Lemmens states that: “adolescent gamers with pre‐existing psychosocial vulnerabilities, such as loneliness, low social competence, and low self‐esteem, are more likely to become pathologically involved withgames. [The pathological use of games] can seriously disrupt the lives of players and their families, [but] it is important that we do not overstate the dangers of computer and video games, [as for the vast majority] games are nothing but a source of enjoyment and pleasure.”

Speaking to GamePolitics, Lemmens said “I also think it is worth noting that our findings indicate that games themselves are not addictive. However, certain adolescent males with pre-existing psychosocial vulnerabilities are more susceptible to developing pathological involvement, especially with games that have online multiplayer components. It seems likely that the social interaction in these games is used to compensate for their real-world social deficiencies.”

Offering some advice to parents dealing with children exhibiting pathological gaming habits, Lemmens said: “Simply reducing the amount of time spent on games may not be an effective solution because the psychosocial problems remain. Therefore, treatment and prevention might focus on activities that stimulate the development of social skills that improve social interaction and build self‐esteem in a non‐gaming environment.”

Finally, we leave you with a bit of pop-psychology in the form of a Gaming Addiction checklist. No, I didn’t write it myself (I was too busy playing games). The checklist was constructed by someone with (slightly) more medical authority than I, Dr. Stacey Soeldner, clinical psychologist and “life coach” at the Riverhill Psychological Associates in Manitowoc, Wisconsin, USA.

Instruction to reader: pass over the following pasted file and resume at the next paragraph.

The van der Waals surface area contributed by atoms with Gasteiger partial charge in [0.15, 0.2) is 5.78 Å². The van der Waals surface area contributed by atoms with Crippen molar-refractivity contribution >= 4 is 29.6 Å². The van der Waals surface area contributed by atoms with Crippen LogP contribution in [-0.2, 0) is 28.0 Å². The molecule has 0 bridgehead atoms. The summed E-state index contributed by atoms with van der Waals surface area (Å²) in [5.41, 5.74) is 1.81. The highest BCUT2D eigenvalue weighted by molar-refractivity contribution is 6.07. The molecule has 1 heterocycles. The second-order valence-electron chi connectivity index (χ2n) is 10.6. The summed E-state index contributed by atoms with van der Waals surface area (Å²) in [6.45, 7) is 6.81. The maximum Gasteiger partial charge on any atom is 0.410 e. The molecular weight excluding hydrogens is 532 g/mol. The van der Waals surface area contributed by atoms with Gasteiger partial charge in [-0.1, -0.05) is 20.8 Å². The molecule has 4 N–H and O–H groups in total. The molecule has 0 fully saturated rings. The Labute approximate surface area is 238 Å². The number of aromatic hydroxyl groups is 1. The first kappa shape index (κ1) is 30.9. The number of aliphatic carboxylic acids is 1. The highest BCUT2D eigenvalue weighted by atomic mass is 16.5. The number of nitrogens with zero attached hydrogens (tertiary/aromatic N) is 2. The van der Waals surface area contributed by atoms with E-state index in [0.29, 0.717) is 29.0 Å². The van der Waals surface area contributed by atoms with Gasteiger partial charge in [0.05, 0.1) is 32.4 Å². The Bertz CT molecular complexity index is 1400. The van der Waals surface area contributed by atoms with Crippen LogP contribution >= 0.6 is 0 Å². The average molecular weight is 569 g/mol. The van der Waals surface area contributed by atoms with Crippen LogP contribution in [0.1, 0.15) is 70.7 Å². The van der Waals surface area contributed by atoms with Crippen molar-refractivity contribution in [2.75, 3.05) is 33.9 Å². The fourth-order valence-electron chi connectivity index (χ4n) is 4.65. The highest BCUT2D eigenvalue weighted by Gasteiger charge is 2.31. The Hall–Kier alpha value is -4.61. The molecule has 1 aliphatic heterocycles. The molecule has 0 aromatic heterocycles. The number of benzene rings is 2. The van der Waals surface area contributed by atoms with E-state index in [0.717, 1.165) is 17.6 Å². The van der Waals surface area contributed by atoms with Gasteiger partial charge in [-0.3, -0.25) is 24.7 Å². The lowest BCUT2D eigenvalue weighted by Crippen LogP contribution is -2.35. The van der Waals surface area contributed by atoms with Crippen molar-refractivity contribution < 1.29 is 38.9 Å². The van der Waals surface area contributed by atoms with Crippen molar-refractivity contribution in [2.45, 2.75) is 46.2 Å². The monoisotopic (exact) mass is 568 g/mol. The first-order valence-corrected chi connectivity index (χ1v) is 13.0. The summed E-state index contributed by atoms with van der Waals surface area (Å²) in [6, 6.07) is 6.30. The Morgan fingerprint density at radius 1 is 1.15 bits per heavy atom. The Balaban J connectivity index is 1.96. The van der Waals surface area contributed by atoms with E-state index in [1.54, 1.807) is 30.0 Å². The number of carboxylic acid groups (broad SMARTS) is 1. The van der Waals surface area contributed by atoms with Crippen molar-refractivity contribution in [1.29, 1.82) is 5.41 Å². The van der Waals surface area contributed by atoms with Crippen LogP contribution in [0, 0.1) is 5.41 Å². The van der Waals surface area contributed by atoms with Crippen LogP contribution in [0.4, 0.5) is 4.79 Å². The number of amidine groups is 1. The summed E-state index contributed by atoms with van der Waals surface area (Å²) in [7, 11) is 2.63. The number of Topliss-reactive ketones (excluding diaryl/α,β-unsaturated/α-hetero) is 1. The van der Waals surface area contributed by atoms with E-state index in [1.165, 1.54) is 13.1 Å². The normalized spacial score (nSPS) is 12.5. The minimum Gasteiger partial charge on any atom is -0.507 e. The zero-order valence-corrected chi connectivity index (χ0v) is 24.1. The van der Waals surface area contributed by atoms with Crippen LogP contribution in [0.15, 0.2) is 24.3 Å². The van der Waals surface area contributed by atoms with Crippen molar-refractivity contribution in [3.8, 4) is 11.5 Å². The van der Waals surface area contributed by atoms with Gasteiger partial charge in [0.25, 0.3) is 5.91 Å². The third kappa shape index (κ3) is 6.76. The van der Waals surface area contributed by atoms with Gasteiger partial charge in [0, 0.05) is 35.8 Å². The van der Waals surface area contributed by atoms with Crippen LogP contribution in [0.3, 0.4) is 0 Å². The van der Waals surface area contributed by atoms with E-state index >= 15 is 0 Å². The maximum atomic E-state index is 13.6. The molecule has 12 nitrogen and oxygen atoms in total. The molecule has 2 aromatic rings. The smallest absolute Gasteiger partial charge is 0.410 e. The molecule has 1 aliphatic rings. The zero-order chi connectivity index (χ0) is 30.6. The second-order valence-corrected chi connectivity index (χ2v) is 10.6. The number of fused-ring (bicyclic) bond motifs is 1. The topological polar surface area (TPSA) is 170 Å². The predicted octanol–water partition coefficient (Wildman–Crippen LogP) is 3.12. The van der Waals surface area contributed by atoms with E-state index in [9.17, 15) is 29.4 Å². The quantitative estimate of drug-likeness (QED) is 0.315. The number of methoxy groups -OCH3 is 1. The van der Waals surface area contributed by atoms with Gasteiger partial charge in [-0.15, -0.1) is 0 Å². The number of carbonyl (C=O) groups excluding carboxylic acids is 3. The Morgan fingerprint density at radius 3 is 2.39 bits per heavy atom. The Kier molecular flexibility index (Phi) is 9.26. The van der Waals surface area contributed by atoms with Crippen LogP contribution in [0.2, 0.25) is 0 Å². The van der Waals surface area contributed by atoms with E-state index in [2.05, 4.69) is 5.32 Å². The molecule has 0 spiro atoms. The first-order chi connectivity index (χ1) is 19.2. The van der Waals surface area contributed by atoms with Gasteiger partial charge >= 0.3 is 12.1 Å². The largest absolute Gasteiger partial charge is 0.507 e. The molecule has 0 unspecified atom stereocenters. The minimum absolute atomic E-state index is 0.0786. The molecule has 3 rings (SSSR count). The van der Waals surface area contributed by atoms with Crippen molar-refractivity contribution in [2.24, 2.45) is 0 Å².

1 – Do you or a loved one consistently play video games to the point of exhaustion?

2 – Do you or a loved one have an inability to stop or cut down playing video games once you have started, despite wanting to?

3 – Do you or a loved one have negative consequences arise due to continuous play?

4 – Do you or a loved one deny that playing the video games are a problem despite feedback from a spouse, relative, friend or employer?

5 – Do you or a loved one continue playing the video game despite experiencing persistent or recurring, vocational, social or relationship problems that are directly caused by the playing of the video game? (For example, being tired at work, being late for work or not engaging in social activities.)

6 – Do you or a loved one have a need to play the video game more to get the same effect as when you began playing?

7 – Do you or a loved one suspend important social, recreational or occupational activities because they interfere with playing the video game? (For example, calling in sick for work or skipping your son’s soccer game.)

Soeldner states that if the reader answered yes to any of the above questions, then they have a problem. “This behaviour can be due to other disorders, such as depression. Whatever the cause, it would be beneficial for this person to seek psychological treatment,” she adds.

Are you addicted to video games? << Share your thoughts in the forums

Source: GamePolitics

Join the conversation

Are you a video game addict?